playboy april 2001

"I wasn't surprised that Jason Newsted quit Metallica. Just two months earlier, I'd spent a day with each of the four, and I've never seen a band so quarrelsome and fractious. Most of the barbs were cloaked in humor -- Newsted mocked Hetfield's singing, Hetfield mocked Ulrich's drumming, and Ulrich, whom I interviewed last, responded to several of Hetfield's quotes with scorn.

"But genuine tension was evident in these interviews -- the last ever to be conducted with this Metallica lineup -- because they shared one trait: Each talked about his need for solitude. Paradoxically, this is a band of loners, and the conflict between unity and individuality was pretty clear."


PLAYBOY: Aside from his natural garrulousness, why did Lars become the band's spokesman against Napster?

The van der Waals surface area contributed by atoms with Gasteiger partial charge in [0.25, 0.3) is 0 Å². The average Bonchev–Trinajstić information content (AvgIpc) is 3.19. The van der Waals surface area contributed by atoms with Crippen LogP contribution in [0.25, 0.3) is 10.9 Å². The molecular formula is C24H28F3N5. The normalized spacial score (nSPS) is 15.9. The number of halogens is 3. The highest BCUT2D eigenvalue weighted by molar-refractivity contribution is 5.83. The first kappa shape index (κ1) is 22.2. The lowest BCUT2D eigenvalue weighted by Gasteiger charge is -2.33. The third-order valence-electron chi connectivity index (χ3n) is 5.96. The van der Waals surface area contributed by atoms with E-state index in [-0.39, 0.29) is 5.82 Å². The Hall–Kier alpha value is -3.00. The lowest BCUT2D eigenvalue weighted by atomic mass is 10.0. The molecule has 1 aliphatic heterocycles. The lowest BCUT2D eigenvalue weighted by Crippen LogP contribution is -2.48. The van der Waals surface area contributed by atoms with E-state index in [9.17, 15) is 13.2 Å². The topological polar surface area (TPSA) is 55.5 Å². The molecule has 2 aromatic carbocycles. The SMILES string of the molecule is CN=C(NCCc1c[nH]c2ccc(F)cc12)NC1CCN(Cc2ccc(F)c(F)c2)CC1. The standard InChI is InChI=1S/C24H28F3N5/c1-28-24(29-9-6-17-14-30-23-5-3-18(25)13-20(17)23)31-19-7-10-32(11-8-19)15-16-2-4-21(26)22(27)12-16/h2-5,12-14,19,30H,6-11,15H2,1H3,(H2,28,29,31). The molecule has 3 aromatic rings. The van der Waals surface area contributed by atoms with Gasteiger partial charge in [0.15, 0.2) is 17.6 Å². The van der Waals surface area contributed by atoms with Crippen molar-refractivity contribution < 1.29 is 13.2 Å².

HETFIELD: My wife and I were giving birth to a second child [son Castor, born May 2000]. And family is number one. So Lars had to run with the torch, and there were a few bad moves. You know, Lars can get really mouthy and be a snotty-nosed kid at times. I cringed at certain interviews: "Oh dude, don't say that."

ULRICH: I said some things that were borderline silly. When Limp Bizkit embraced Napster and took $2 million to play this "free tour" -- it is possible to play free shows without taking sponsorship money, because we do that -- I said it was total bullshit. I know a lot of people hate Fred Durst, but I think he's really fucking talented. Me and Fred kissed and made up. When I open my mouth, most of the time something somewhat eloquent comes out, and once in a while I talk a bunch of fucking bullshit. I'm aware of that.

PLAYBOY: What sort of things did the fans say to your face?



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